BMO S&P 500 Index ETF

ZSP is currently the most popular Canadian S&P 500 ETF with assets under management, or AUM of $9.52 billion. The ETF tracks the S&P 500 by investing in and holding the stocks of the index based on their current weightings.

Vanguard S&P 500 Index ETF

VFV is the second most popular Canadian S&P 500 ETF with AUM of $6.74 billion. Unlike ZSP, VFV uses a “fund of funds” structure by holding another US listed S&P 500 ETF for its exposure. VFV also comes in a currency hedged version, the Vanguard S&P 500 Index ETF (CAD-hedged) (TSX:VSP).

iShares Core S&P 500 Index ETF

BlackRock iShares offers XUS, which also tracks the S&P 500 using a fund of funds structure by investing in its US listed counterpart. Like Vanguard, BlackRock iShares also offers a CAD-hedged version of XUS, the iShares Core S&P 500 Index ETF (CAD-Hedged) (TSX:XSP).

Horizons S&P 500 Index ETF

HXS is a unique S&P 500 index ETF that does not hold any of the S&P 500 stocks or a US listed S&P 500 ETF. Rather, HXS uses a derivative called a total return swap to track the returns of the S&P 500. As a result, HXS does not pay a distribution, which makes it highly tax efficient.

S&P 500 ETFs have the following advantages:

  • Low costs: S&P 500 ETFs are some of the cheapest ETFs available on the Canadian market.
  • High diversification: S&P 500 ETFs provide Canadian investors with instant access to a portfolio of 500 U.S. companies from all sectors.
  • Hands-off: Investors who buy an S&P 500 index fund no longer need to keep up to date on earnings reports or worry about managing individual stocks.
  • Consistency: While past performance does not predict future performance, the S&P 500 has a long history, posting an annualized return of 10.07% since its inception in 19577.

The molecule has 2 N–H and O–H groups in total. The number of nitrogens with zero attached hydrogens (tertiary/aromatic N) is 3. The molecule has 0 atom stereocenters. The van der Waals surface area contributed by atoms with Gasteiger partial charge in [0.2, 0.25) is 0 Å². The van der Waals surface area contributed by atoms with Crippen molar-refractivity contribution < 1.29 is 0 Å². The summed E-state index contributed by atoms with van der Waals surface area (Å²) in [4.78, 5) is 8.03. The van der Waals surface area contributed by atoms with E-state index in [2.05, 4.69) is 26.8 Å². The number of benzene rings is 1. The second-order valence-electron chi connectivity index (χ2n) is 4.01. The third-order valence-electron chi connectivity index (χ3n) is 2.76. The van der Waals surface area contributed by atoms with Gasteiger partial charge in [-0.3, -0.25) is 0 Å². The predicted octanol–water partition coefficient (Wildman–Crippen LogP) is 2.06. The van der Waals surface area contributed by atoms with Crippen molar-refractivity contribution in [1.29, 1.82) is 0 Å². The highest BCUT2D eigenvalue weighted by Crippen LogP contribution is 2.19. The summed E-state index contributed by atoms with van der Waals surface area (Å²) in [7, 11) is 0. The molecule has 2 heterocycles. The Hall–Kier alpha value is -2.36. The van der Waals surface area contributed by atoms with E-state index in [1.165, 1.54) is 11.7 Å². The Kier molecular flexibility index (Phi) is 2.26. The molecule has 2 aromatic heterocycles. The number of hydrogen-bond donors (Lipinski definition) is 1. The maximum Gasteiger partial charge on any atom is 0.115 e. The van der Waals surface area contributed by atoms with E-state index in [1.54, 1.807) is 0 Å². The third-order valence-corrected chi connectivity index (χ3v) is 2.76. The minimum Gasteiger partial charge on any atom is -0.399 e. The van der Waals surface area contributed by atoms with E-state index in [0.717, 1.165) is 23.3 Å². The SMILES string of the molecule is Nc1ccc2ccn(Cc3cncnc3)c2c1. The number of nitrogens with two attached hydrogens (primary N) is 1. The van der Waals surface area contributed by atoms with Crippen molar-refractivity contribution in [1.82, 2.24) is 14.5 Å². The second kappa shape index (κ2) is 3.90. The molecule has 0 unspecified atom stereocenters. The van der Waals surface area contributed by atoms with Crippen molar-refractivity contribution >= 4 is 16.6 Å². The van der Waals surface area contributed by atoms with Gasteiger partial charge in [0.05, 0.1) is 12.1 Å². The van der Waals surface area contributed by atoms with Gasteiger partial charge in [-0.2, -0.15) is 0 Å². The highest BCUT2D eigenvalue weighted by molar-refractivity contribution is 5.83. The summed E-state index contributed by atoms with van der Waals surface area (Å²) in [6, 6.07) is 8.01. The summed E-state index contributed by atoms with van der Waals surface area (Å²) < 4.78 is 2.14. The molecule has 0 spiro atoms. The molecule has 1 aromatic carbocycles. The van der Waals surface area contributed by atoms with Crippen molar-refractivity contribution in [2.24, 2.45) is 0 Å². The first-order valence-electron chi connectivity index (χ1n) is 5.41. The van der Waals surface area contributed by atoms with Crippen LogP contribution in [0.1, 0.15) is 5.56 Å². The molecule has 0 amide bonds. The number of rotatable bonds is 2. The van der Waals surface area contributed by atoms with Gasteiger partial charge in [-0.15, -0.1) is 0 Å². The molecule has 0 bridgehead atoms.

Cons of investing in S&P 500 ETFs

S&P 500 ETFs have the following disadvantages:

  • High volatility: An S&P 500 ETF is a 100% stock investment. Historically, it has been more volatile than bonds or cash, and has lost substantial value during crashes like the 2000 Dot-Com Bubble, the 2008 Great Financial Crisis, and the 2020 COVID-19 Crash.
  • Sector concentration: Around 25% of the S&P 500 ETF is currently in the technology sector, which can leave some investors overly exposed.
  • Lack of small-caps: The market-cap weighted nature of the S&P 500 makes it very heavy in large-cap stocks. Currently, the S&P 500 excludes some 3,000 small-cap stocks included in the total U.S. stock market.
  • Lack of international stocks: Investing only in large-cap U.S. stocks can cause investors to miss out on the returns of domestic Canadian stocks or international stocks, which can outperform when U.S. markets lag as they did from 1999 – 2009 during the “lost decade”8.

The answer to this question always depends on your time horizon, investment objectives, and risk tolerance. In general, an allocation to S&P 500 ETFs is best suited for long-term, high-risk investors who are bullish on U.S. markets and large-cap stocks and looking for the lowest-cost investment.

Keep in mind that a S&P 500 heavy portfolio is an explicit bet on large-cap U.S. stocks continuing to outperform. While these stocks have performed well over the last decade, they have also underperformed in the past and their future performance is not guaranteed.

Therefore, investing only in the S&P 500 is a highly aggressive move best suited for investors who can tolerate the high volatility of a 100% stock portfolio. Other investors should consider an allocation to bonds or diversify internationally or domestically with Canadian stocks.


  1. AEI “Warren Buffett Wins $1M Bet Made a Decade Ago That the S&P 500 Stock Index Would Outperform Hedge Funds, and It Wasn’t Even Close”
  2. S&P Global “S&P 500 Overview”
  3. S&P Global “S&P 500 Factsheet”
  4. Corporate Finance Institute “Tracking Error
  5. BlackRock “Understanding Foreign Withholding Tax
  6. Horizons ETFs “Currency-Hedged ETFs
  7. OfficialData.Org “Stock market returns since 1957
  8. AMG Funds “The lost decade revisited”

Read More: Top S&P 500 ETFs in Canada 2023